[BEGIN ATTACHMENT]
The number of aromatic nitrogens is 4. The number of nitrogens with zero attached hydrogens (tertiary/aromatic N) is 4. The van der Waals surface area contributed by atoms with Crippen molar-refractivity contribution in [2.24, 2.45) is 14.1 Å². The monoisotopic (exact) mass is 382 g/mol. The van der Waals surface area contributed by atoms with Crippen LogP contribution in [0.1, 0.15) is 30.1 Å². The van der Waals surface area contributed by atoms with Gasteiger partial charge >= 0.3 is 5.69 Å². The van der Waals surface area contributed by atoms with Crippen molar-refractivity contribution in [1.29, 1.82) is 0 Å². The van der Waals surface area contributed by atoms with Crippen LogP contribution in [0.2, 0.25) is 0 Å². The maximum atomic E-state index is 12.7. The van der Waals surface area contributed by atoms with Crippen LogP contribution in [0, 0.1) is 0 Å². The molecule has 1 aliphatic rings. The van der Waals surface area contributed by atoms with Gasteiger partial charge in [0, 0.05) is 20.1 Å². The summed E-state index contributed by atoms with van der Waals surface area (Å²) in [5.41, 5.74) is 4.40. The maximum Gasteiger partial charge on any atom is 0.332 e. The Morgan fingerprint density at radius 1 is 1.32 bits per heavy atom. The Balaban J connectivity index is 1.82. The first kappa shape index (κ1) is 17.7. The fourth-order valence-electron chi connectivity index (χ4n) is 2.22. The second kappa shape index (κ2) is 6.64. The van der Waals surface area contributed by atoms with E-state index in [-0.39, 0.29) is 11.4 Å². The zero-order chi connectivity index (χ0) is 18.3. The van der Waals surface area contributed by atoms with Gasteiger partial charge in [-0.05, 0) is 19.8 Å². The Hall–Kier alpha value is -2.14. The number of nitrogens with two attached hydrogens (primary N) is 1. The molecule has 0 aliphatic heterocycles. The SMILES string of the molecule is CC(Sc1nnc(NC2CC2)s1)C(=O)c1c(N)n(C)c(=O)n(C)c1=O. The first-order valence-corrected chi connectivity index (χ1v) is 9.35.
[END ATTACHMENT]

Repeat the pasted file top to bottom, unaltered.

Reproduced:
The number of aromatic nitrogens is 4. The number of nitrogens with zero attached hydrogens (tertiary/aromatic N) is 4. The van der Waals surface area contributed by atoms with Crippen molar-refractivity contribution in [2.24, 2.45) is 14.1 Å². The monoisotopic (exact) mass is 382 g/mol. The van der Waals surface area contributed by atoms with Crippen LogP contribution in [0.1, 0.15) is 30.1 Å². The van der Waals surface area contributed by atoms with Gasteiger partial charge >= 0.3 is 5.69 Å². The van der Waals surface area contributed by atoms with Crippen molar-refractivity contribution in [1.29, 1.82) is 0 Å². The van der Waals surface area contributed by atoms with Crippen LogP contribution in [0.2, 0.25) is 0 Å². The maximum atomic E-state index is 12.7. The van der Waals surface area contributed by atoms with Crippen LogP contribution in [0, 0.1) is 0 Å². The molecule has 1 aliphatic rings. The van der Waals surface area contributed by atoms with Gasteiger partial charge in [0, 0.05) is 20.1 Å². The summed E-state index contributed by atoms with van der Waals surface area (Å²) in [5.41, 5.74) is 4.40. The maximum Gasteiger partial charge on any atom is 0.332 e. The Morgan fingerprint density at radius 1 is 1.32 bits per heavy atom. The Balaban J connectivity index is 1.82. The first kappa shape index (κ1) is 17.7. The fourth-order valence-electron chi connectivity index (χ4n) is 2.22. The second kappa shape index (κ2) is 6.64. The van der Waals surface area contributed by atoms with E-state index in [-0.39, 0.29) is 11.4 Å². The zero-order chi connectivity index (χ0) is 18.3. The van der Waals surface area contributed by atoms with Gasteiger partial charge in [-0.05, 0) is 19.8 Å². The Hall–Kier alpha value is -2.14. The number of nitrogens with two attached hydrogens (primary N) is 1. The molecule has 0 aliphatic heterocycles. The SMILES string of the molecule is CC(Sc1nnc(NC2CC2)s1)C(=O)c1c(N)n(C)c(=O)n(C)c1=O. The first-order valence-corrected chi connectivity index (χ1v) is 9.35.